Home automation is an active market with many players approaching it from different angles:
Technology giants: Apple (HomeKit, iOS), Google (Nest, Android), Samsung and Microsoft (Xbox, Windows) best exemplify this segment. These companies leverage the operating system of mobile devices, their incumbency in the Internet platform business, and the Cloud infrastructure to expand into the connected home market. New players are also entering this space with significant foreseen growth include Alibaba, Amazon and Xiaomi.
Industrial conglomerates: GE, Honeywell, Phillips, Schneider, and others, manufacture a wide range of appliances and home devices. Their centers on ensuring interoperability with home automation hub vendors as they seek to make their solutions as widely available to the market as possible. Some of these companies have decided to enter into the home hub market (e.g. GE, Honeywell) but others have kept out (e.g. Phillips).
Consumer electronics: Sony, Panasonic, LG and Samsung have incorporated connectivity into their products. The TV is often used as a control hub. This strategy works when devices are from a single vendor as interoperability between different vendors is challenging.
Product specialists: This segment includes manufacturers of different home products such as locks, alarms, sensors, garage door controllers, and other products. August, Big Ass Fans, Kidde, Rachio, Schlage, Skybell, Yale are examples of this segment. Product specialists focus on incorporating wireless connectivity into their products and integrating with a multiple home gateway vendors.
Service providers: This segment includes connectivity service providers (mobile and fixed access service providers) as well as monitoring specialists like ADT and Vivint who offers their own home automation systems. Connectivity service providers developed home automation products in partnerships with product specialists. The business model is based on recurring fees, for example, AT&T Digital Home allows monitoring of security and energy starting at $5/month. The trend if for service providers to become a one-stop-shop for home automation devices, gateways and Cloud service as exemplified by KT, NTT DoCoMo and PCCW.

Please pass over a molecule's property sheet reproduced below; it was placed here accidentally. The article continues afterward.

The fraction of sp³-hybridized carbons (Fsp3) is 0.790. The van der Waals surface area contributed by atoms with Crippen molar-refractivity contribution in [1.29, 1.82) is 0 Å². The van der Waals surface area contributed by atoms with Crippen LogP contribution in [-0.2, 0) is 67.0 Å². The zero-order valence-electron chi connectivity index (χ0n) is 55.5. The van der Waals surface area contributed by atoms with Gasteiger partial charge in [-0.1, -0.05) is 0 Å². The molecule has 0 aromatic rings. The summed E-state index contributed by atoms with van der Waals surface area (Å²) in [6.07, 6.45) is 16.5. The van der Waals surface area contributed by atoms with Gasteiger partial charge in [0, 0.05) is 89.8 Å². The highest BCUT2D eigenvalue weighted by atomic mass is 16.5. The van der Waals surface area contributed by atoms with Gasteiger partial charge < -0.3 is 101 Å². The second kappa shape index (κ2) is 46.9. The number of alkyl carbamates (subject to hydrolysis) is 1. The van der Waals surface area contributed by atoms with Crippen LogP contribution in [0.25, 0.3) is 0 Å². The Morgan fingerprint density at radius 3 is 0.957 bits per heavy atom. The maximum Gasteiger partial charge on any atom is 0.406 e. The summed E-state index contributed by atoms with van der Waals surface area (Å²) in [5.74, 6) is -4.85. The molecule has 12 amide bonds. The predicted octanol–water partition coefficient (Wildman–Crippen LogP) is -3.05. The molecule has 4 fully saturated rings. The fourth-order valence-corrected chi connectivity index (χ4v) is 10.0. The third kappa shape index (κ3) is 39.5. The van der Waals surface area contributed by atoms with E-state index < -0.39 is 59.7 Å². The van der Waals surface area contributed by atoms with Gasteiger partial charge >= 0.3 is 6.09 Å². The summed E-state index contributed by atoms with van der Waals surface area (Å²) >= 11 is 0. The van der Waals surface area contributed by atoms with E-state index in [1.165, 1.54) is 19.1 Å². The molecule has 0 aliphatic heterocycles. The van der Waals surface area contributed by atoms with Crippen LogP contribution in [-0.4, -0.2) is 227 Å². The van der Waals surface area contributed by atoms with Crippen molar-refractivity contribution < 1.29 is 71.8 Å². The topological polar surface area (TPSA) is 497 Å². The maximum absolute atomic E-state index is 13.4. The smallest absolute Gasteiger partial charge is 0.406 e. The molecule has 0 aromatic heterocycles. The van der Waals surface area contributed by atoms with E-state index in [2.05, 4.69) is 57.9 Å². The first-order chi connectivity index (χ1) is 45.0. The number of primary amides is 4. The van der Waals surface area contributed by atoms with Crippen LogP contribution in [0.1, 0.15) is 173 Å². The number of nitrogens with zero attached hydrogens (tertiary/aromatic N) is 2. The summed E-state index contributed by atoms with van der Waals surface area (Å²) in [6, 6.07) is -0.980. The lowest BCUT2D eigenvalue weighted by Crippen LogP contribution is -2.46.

Startups & peripheral vendors: This segment comprises home automation solution vendors who have sprung up especially within the last 3 years. This group focuses on developing a home hub and a few complementary devices most sought out by customers. They leverage partnerships with product specialists to provide a broader range of connected devices. Interoperability is critical to this approach. Startups typically seek to support many technologies in their home hubs to broaden their appeal.
Retailers: Examples of this segment include Lowe’s Iris system to control security cameras, light switches, locks and other devices; and office superstore Staples offers a similar system called Connect. These vendors have to compete with the well-known technology brands and their long-term presence in the market will be tested.
Semiconductor vendors: ARM, Intel, Qualcomm and others are active participants in the home automation ecosystem which is a vehicle to drive semiconductor sales. Qualcomm is leading activities at the AllSeen Alliance for interoperability of devices. These companies can make investments into product companies as exemplified by Intel’s acquisition of wearable health-tracking device company Basis Science for $100 million in March 2014.
Many types of players constituting the home automation ecosystem leads to a complex channel to reach the end user. System integrators, device manufacturers, connectivity or Internet service providers, home automation system vendors, can reach the end user through a number of channels such as retail, direct, or through a partnership with another member of the ecosystem.
* This is the second part of a multipart article. This is a link for the full article.